Personality Enneagram and Enneatypes: What Are They?

Personality Enneagram and Enneatypes: What Are They?

Among the fields covered by psychology, the study of personality types has been attracting great interest and media coverage for decades.

This is partly why, within and outside this science, many proposals for the classification of personality types have appeared which are now quite well known. Among them is the personality enneagram and its classification by enneatypes .

What is the personality enneagram?

The personality enneagram is difficult to define in one sentence, because it has many facets. That’s why the explanation of what it is will come out throughout this article.

Its clearest and easiest facet to address from the outset is the following: the enneagram is a circle with nine lines . This:

In fact, the term enneagram refers to this geometrical and circular figure with nine points in which the enneatypes are represented.

This figure embodies the second most easily understood facet of what the enneagram is. The enneagram is, in practice, a system of personality classification. As such, poses some categories that theoretically can be used to explain the tendencies and propensities that define the habitual behaviour of people.

These categories with which we try to classify the different personality types by means of the enneagram are the enneatypes, which are numbered from 1 to 9. Thus, each person could be defined by an enneatype, which would include the characteristics in which the person stands out most.

Enneatypes

  • Enneatype 1 : perfectionism. This is a category that applies to people who are particularly demanding with what they do and who struggle to approach an ideal version of themselves.
  • Enneatype 2 : tendency to help This piece of the enneagram describes people who are dedicated to helping others and who underestimate their own needs.
  • Enneatype 3 : the search for personal success. It applies to people with a tendency towards narcissism who constantly seek to give a good image to others. They like to show off and have their aesthetics speak in their favour in order to cover up their insecurities.
  • Enneatype 4 : artistic sensitivity. These are people who see themselves as part of a very special story, and their way of perceiving things tends to be imbued with a strong emotional charge that makes them tragic and melancholic. In addition, they are individualistic in nature and like to think of themselves as unique people who are different from the rest.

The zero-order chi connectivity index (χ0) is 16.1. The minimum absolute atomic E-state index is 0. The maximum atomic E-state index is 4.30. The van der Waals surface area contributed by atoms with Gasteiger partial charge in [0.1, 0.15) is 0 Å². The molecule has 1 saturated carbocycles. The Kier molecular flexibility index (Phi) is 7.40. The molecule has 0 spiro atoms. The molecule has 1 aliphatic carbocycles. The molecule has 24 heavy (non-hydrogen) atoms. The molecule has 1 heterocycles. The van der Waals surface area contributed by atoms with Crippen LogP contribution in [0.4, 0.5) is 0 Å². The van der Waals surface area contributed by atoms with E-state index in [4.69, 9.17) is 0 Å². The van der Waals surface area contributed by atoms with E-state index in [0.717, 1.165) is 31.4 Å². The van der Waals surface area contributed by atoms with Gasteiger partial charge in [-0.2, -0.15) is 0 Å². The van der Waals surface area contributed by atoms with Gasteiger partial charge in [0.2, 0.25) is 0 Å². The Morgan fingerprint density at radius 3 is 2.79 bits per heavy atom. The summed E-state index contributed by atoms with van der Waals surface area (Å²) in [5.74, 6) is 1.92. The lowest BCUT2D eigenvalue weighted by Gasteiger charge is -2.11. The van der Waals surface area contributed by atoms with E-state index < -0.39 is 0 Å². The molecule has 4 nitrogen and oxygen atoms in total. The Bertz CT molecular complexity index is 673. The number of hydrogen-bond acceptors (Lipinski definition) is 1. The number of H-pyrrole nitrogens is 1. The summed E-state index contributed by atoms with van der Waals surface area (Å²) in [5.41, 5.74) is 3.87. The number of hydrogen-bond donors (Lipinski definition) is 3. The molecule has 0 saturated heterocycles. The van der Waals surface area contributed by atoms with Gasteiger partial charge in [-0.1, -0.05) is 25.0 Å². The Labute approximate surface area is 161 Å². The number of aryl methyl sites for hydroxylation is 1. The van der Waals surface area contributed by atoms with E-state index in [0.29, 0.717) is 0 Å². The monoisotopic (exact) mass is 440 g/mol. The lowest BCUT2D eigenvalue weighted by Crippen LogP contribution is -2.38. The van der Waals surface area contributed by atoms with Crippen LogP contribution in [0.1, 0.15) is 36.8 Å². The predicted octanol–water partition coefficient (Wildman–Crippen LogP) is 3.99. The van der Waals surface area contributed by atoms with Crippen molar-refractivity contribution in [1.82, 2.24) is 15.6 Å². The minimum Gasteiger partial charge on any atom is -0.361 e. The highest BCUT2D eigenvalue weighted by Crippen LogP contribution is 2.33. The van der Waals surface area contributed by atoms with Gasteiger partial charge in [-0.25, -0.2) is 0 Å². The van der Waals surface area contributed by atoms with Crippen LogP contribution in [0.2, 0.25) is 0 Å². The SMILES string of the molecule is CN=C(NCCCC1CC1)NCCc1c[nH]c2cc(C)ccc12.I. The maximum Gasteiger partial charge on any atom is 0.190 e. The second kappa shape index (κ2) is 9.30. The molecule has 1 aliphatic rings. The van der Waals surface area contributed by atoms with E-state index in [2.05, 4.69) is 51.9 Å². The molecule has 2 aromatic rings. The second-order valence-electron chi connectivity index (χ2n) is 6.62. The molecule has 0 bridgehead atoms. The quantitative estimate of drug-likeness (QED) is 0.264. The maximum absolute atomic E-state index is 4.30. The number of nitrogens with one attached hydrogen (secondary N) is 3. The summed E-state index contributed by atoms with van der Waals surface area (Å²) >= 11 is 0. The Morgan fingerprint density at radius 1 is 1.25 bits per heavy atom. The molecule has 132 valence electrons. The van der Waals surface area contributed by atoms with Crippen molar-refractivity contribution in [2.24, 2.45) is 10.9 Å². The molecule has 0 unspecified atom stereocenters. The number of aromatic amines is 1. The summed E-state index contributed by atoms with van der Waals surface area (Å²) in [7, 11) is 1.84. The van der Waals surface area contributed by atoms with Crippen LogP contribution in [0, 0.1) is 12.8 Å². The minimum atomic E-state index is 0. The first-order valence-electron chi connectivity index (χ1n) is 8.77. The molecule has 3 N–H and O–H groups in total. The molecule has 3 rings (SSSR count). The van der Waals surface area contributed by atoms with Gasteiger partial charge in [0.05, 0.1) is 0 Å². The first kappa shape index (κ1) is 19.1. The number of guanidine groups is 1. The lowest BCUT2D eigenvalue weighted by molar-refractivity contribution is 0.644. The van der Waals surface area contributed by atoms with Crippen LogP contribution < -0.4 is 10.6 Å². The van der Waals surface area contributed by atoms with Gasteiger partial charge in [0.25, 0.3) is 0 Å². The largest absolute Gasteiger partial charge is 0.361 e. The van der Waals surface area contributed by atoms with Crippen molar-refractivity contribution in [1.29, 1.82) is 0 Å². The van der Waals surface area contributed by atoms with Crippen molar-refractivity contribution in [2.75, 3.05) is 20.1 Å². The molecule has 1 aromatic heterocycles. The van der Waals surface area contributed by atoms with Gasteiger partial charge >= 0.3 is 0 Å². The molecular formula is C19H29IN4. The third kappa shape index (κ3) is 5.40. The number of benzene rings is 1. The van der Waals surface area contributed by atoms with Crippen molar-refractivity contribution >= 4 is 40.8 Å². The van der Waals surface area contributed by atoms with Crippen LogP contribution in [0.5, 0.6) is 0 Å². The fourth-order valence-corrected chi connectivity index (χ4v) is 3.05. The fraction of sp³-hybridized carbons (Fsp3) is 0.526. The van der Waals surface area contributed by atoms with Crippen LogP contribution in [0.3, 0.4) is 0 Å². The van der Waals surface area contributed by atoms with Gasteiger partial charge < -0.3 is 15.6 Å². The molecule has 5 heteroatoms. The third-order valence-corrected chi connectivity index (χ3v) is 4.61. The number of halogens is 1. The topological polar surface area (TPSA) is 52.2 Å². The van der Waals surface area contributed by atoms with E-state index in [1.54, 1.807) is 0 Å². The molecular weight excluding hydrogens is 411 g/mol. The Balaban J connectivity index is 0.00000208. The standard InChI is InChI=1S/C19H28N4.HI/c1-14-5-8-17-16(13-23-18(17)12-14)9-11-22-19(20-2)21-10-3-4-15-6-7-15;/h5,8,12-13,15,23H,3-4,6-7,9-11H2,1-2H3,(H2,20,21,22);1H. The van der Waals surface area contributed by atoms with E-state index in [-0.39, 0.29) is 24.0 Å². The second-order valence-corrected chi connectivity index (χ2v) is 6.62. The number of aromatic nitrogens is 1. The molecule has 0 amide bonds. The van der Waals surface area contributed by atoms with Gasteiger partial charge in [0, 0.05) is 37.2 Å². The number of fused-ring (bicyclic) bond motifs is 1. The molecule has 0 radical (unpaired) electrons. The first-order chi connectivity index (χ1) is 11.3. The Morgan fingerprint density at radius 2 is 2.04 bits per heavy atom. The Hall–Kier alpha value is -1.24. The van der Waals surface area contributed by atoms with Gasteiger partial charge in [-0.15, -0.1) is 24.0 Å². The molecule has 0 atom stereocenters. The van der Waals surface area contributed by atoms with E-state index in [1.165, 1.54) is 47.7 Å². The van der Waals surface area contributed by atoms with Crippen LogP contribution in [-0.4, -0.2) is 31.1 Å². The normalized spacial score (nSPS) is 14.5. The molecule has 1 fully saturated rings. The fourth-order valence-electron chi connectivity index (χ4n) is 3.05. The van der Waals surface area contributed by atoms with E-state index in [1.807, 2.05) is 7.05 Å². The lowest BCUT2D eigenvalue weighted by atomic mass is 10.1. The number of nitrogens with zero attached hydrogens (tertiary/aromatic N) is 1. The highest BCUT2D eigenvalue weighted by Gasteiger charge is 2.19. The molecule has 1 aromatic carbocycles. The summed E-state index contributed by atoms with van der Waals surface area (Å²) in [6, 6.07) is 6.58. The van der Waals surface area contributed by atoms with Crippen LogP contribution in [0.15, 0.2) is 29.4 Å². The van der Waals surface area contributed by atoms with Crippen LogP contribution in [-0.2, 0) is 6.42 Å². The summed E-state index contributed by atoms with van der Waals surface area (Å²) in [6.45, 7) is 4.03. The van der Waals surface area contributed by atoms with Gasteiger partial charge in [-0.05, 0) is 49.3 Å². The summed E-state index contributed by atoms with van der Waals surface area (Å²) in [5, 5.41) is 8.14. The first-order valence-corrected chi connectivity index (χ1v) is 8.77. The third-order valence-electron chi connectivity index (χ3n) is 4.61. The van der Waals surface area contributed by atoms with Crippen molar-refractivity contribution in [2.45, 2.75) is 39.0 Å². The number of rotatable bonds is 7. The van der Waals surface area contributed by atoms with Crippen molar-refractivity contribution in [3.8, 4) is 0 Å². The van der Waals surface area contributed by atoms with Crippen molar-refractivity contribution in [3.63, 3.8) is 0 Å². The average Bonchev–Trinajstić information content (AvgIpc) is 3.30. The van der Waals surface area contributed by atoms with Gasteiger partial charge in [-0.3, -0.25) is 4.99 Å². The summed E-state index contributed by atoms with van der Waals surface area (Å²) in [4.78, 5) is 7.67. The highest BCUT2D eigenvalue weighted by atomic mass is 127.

• Enneatype 5 : investigative spirit Describes very rational and dispassionate people, with great interest in objectively understanding the reality around them. They don’t usually talk much about themselves or their emotions.
  • Enneatype 6 : attachment to rules and tendency to mistrust. What characterises this Enneatype is the propensity to abide by rules and to question all the logics of action that go beyond them. If they are separated from these rules, they become very insecure and fall into constant doubt.
  • Enneatype 7 : tendency towards enthusiasm and outbursts. People described by this Enneatype are in a constant search for pleasure, which causes them to abandon their long-term plans with some frequency. They tend to be in a good mood and refuse to commit themselves so as not to have to regret losses.
  • Enneatype 8 : attachment to the feeling of justice. Describes people who like to be in control of the situation and who put a lot of effort into making the wrongdoer pay the consequences. They tend to be self-confident and trust their judgement, which puts them in a position to offer protection to others.
  • Enneatype 9 : peaceful and mediating spirit. People who excel in this aspect tend to run away from conflict and generally show a passive attitude. They prefer to focus their actions on consensus and avoid stridency in their behaviour. They also leave important decisions to be made by others.

The movements within the enneagram

According to the logic that is usually attributed to the functioning of the enneagram , each person can be explained by the enneagram that best suits him or her . However, if certain atypical circumstances were to occur, the context could cause the person to start acting in a similar way as a person defined by another enneatype would, i.e. his personality would be displaced.

The directions in which one could move from the starting point of one’s Enneatype are explained in the circle with lines, in which the 9 Enneatypes of the Personality Enneagram are represented. Thus, Enneatype 1 (the perfectionist) could move to position 4 (the artist) or 7 (the enthusiast), and each of these other Enneatypes, in turn, could also move to two other Enneatypes. These lines would also serve to point out the possible routes of personal development that each person can take depending on which Enneatype he starts from.